Geoengineering

Geoengineering

Program Coordinator:
Christopher A. Bareither
christopher.bareither@colostate.edu
(970) 491-4660


Geoengineering focuses on the study, design, and use of natural geomaterials (soil and rock), geosynthetic (polymer) materials, and other types of man-made materials (industrial by-products with potential for use in engineering applications). Numerous subdisciplines of engineering are encompassed in Geoengineering, and include Geotechnical Engineering, Geoenvironmental Engineering, Geological Engineering, and Geophysical Engineering. The Geoengineering Program at Colorado State University predominantly is focused on education and research in the areas of Geotechnical and Geoenvironmental Engineering.

Geoenvironmental Engineering is the engineering of geologic (earthen) and geosynthetic (polymer) materials for problems related to the protection of human health and the environment. The primary problems addressed by Geoenvironmental Engineers pertain to the protection of uncontaminated regions of the subsurface as well as the remediation or cleanup of regions of the subsurface that have been contaminated by one or more events (e.g., industrial chemical spills, leaking waste containment facilities, leaking above-ground and underground storage tanks, infiltration of pesticides, etc.).

The nature of the problems addressed in Geoenvironmental Engineering is diverse and solutions typically require expertise of a variety of professionals who possess a similar diversity in terms of educational background and training. Accordingly, the Geoenvironmental Engineering program at CSU is an interdisciplinary program representing the intersection of Environmental Engineering, Geotechnical Engineering, and Groundwater Engineering. Students in Geoenvironmental Engineering typically receive formal in-depth education in one of the three primary sub-disciplines of Geoenvironmental Engineering, as well as formal education in one or both of the other sub-disciplines and in several supporting science based disciplines (e.g., geological sciences, soil sciences).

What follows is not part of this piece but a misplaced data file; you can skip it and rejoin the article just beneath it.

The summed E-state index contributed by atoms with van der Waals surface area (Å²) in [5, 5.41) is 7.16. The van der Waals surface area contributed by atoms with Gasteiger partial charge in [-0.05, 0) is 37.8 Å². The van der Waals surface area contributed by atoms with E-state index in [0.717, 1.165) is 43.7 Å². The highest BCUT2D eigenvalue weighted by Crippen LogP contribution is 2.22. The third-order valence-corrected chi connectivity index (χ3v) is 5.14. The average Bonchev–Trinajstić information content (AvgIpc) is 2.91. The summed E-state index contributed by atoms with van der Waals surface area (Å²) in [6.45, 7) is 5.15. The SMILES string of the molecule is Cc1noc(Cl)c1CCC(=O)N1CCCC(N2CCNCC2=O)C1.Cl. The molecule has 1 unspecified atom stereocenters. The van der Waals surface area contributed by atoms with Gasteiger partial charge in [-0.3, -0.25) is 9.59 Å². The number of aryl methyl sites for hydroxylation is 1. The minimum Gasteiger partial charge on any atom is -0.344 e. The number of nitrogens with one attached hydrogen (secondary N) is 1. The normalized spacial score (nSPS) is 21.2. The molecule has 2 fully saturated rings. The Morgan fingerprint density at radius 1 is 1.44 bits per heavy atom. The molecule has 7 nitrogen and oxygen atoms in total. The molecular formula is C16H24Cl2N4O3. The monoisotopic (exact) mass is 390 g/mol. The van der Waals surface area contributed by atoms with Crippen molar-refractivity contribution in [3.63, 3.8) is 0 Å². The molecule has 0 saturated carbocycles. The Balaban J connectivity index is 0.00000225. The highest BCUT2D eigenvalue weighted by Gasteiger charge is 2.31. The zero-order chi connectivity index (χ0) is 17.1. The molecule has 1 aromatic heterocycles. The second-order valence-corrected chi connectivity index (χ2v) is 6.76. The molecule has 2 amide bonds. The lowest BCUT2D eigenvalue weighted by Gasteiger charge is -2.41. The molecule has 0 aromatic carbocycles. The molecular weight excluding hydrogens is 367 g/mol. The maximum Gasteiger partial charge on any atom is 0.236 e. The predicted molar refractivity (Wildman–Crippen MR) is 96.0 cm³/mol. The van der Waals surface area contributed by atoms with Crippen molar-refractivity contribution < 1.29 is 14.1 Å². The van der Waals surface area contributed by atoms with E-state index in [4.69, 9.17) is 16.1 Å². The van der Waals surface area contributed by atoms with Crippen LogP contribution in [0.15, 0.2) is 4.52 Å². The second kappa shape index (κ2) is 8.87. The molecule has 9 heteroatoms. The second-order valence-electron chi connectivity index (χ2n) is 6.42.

Geotechnical Engineering employs concepts of soil and rock mechanics to the analysis and design of geotechnical structures such as (i) shallow and deep foundations, (ii) retaining walls and structures, (iii) excavations and excavated slopes, (iv) earth dams and embankments, and (v) liners and covers for waste containment facilities (e.g., landfills). Since an advanced degree normally is required for engineers working in this field, the program prepares students to solve complex geotechnical problems based on a fundamental understanding of geomaterial behavior and use of modern tools for geotechnical design and analysis. State-of-the-art computing and experimental facilities are used extensively in the teaching and research conducted by faculty and students.